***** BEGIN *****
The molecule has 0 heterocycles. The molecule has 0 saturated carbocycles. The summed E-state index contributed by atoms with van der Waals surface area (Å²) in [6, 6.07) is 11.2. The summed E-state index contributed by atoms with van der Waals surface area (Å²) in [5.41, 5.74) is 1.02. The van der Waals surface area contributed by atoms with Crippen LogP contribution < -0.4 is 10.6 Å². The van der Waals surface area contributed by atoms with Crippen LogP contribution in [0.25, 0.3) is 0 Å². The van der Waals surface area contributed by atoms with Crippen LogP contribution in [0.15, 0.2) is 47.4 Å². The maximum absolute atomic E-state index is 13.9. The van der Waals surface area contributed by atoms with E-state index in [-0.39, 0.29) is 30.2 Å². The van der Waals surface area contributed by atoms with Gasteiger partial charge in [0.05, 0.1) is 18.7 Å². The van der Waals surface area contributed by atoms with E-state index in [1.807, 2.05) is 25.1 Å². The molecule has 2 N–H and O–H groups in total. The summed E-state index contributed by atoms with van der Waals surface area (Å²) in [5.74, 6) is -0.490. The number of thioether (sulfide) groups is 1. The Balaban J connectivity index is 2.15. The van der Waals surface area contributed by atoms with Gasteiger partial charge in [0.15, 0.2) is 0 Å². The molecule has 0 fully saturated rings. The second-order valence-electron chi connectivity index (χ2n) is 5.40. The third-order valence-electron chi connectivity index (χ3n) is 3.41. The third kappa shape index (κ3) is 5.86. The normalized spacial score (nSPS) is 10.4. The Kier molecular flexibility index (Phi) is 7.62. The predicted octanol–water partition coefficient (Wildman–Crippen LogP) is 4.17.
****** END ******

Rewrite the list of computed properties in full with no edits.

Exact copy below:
The molecule has 0 heterocycles. The molecule has 0 saturated carbocycles. The summed E-state index contributed by atoms with van der Waals surface area (Å²) in [6, 6.07) is 11.2. The summed E-state index contributed by atoms with van der Waals surface area (Å²) in [5.41, 5.74) is 1.02. The van der Waals surface area contributed by atoms with Crippen LogP contribution < -0.4 is 10.6 Å². The van der Waals surface area contributed by atoms with Crippen LogP contribution in [0.25, 0.3) is 0 Å². The van der Waals surface area contributed by atoms with Crippen LogP contribution in [0.15, 0.2) is 47.4 Å². The maximum absolute atomic E-state index is 13.9. The van der Waals surface area contributed by atoms with E-state index in [-0.39, 0.29) is 30.2 Å². The van der Waals surface area contributed by atoms with Gasteiger partial charge in [0.05, 0.1) is 18.7 Å². The van der Waals surface area contributed by atoms with E-state index in [1.807, 2.05) is 25.1 Å². The molecule has 2 N–H and O–H groups in total. The summed E-state index contributed by atoms with van der Waals surface area (Å²) in [5.74, 6) is -0.490. The number of thioether (sulfide) groups is 1. The Balaban J connectivity index is 2.15. The van der Waals surface area contributed by atoms with Gasteiger partial charge in [0.15, 0.2) is 0 Å². The molecule has 0 fully saturated rings. The second-order valence-electron chi connectivity index (χ2n) is 5.40. The third-order valence-electron chi connectivity index (χ3n) is 3.41. The third kappa shape index (κ3) is 5.86. The normalized spacial score (nSPS) is 10.4. The Kier molecular flexibility index (Phi) is 7.62. The predicted octanol–water partition coefficient (Wildman–Crippen LogP) is 4.17.